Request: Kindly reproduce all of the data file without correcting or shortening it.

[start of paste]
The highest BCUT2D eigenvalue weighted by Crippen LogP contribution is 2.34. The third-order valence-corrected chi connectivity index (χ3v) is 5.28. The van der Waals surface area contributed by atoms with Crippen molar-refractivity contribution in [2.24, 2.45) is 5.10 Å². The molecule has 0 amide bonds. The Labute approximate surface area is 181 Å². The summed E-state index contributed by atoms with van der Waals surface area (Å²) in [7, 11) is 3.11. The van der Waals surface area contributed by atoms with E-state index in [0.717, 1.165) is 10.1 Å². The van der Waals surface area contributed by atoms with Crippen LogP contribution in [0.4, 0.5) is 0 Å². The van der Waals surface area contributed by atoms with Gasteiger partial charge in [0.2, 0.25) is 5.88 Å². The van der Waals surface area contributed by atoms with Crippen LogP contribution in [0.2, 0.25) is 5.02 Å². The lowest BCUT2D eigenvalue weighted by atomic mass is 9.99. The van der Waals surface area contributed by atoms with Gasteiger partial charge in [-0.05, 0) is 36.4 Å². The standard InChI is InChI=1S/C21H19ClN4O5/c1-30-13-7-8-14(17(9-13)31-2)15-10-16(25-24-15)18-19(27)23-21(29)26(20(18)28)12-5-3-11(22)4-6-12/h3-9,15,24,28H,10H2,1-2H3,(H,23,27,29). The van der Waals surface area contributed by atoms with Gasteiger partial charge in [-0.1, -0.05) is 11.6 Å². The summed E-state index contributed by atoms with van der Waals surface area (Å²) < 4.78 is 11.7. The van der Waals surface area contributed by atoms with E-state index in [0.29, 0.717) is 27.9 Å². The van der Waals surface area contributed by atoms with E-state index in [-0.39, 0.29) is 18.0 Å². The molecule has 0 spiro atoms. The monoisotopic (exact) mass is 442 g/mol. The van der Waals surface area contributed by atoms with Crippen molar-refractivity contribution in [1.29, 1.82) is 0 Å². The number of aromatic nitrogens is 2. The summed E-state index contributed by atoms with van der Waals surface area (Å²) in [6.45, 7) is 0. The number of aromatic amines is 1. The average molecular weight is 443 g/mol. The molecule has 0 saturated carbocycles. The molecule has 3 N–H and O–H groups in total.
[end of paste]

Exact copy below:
The highest BCUT2D eigenvalue weighted by Crippen LogP contribution is 2.34. The third-order valence-corrected chi connectivity index (χ3v) is 5.28. The van der Waals surface area contributed by atoms with Crippen molar-refractivity contribution in [2.24, 2.45) is 5.10 Å². The molecule has 0 amide bonds. The Labute approximate surface area is 181 Å². The summed E-state index contributed by atoms with van der Waals surface area (Å²) in [7, 11) is 3.11. The van der Waals surface area contributed by atoms with E-state index in [0.717, 1.165) is 10.1 Å². The van der Waals surface area contributed by atoms with Crippen LogP contribution in [0.4, 0.5) is 0 Å². The van der Waals surface area contributed by atoms with Gasteiger partial charge in [0.2, 0.25) is 5.88 Å². The van der Waals surface area contributed by atoms with Crippen LogP contribution in [0.2, 0.25) is 5.02 Å². The lowest BCUT2D eigenvalue weighted by atomic mass is 9.99. The van der Waals surface area contributed by atoms with Gasteiger partial charge in [-0.05, 0) is 36.4 Å². The standard InChI is InChI=1S/C21H19ClN4O5/c1-30-13-7-8-14(17(9-13)31-2)15-10-16(25-24-15)18-19(27)23-21(29)26(20(18)28)12-5-3-11(22)4-6-12/h3-9,15,24,28H,10H2,1-2H3,(H,23,27,29). The van der Waals surface area contributed by atoms with Gasteiger partial charge in [-0.1, -0.05) is 11.6 Å². The summed E-state index contributed by atoms with van der Waals surface area (Å²) < 4.78 is 11.7. The van der Waals surface area contributed by atoms with E-state index in [0.29, 0.717) is 27.9 Å². The van der Waals surface area contributed by atoms with E-state index in [-0.39, 0.29) is 18.0 Å². The molecule has 0 spiro atoms. The monoisotopic (exact) mass is 442 g/mol. The van der Waals surface area contributed by atoms with Crippen molar-refractivity contribution in [1.29, 1.82) is 0 Å². The number of aromatic nitrogens is 2. The summed E-state index contributed by atoms with van der Waals surface area (Å²) in [6.45, 7) is 0. The number of aromatic amines is 1. The average molecular weight is 443 g/mol. The molecule has 0 saturated carbocycles. The molecule has 3 N–H and O–H groups in total.